2. By 2022, the construction of infrastructure for full automation (e.g., cooperative intelligent transportation system (C-ITS), high-definition (HD) maps)
  3. By 2030, the commercialization of full automation

To achieve these goals, the Ministry of Trade, Industry and Energy (MOTIE) charted a technology and services roadmap in December 2017. The roadmap is divided into three parts: elements technology (e.g., multi-band radar, low-cost LiDAR), autonomous driving algorithms (e.g., highway driving assist (HDA), lane change assist (LCA)), and autonomous driving service such as robo-taxi, autonomous electric shuttle. Meanwhile, the Ministry of Land, Infrastructure and Transport (MOLIT) unveiled a policy roadmap in February 2018. MOLIT’s policy roadmap consists of four segments: R&D facilities, infrastructure, public relations, laws & regulations. Step-by-step goals in each segment are presented in Figure 3.

Figure 3. Korean Government’s Policy Roadmap on Self-driving Car
Note: AV: Autonomous Vehicle
Source: The author’s translation of Ministry of Land, Infrastructure and Transport (2018)


Chun, H. W. & S. J. Koe (2015). Policy Trends in Autonomous Vehicle. Electronics and Telecommunications Trends, 30, 129-137. (in Korean)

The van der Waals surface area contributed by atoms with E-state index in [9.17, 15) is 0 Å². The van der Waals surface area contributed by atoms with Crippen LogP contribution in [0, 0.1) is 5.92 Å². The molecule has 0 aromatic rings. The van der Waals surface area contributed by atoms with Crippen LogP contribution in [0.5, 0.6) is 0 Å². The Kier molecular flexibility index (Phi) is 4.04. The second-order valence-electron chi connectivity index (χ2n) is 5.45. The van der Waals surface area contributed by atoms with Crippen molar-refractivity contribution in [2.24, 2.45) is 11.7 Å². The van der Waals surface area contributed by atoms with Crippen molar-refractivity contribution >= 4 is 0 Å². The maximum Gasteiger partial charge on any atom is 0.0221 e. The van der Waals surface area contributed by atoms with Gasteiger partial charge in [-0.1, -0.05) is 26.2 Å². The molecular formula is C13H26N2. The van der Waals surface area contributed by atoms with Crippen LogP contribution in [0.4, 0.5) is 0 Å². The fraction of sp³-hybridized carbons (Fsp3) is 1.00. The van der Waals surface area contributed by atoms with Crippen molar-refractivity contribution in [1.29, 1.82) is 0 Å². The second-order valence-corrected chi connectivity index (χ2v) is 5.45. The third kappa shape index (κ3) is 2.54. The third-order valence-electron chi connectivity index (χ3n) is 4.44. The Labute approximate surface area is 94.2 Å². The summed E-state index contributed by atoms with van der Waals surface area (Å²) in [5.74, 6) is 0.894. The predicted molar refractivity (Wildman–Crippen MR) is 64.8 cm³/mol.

Fagnant, D. J. & K. Kockelman (2015). Preparing a nation for autonomous vehicles: opportunities, barriers and policy recommendations. Transportation Research Part A: Policy and Practice, 77, 167-181.

Joint ministerial working group. (2018). Future Automotive Industry Development Strategy (mi-lae-cha san-eob bal-jeon jeon-lyag) (in Korean) (Accessed 21 October 2018)

Korea Institute for Advancement of Technology (KIAT). (2017). Autonomous vehicle technology and policy trends in Europe (yu-leob-ui ja-yul-ju-haeng-ja-dong-cha gi-sul mich jeong-chaeg dong-hyang). (in Korean)
(Accessed 29 July, 2018).

Lee, K. & C. Lim (2001). Technological regimes, catching-up and leapfrogging: findings from the Korean industries. Research Policy, 30, 459-483.

Malerba, F. (2004). Sectoral systems of innovation: concepts, issues and analyses of six major sectors in Europe. New York, N.Y.: Cambridge University Press.

Milakis, D., B. van Arem & B. van Wee (2017). Policy and society related implications of automated driving: A review of literature and directions for future research. Journal of Intelligent Transportation Systems, 21, 324-348.

Ministry of Land, Infrastructure and Transport. (2018). Smart Traffic System Development Plan for Commercialization of Autonomous Driving (ja-yul-ju-haeng sang-yong-hwa-leul wi-han seu-ma-teu-gyo-tong-si-seu-tem gu-chug-bang-an). (in Korean) (Accessed 21 October 2018)

Nurun, (2013). From the Smartphone to the Smartcar. (Accessed 29 July, 2018)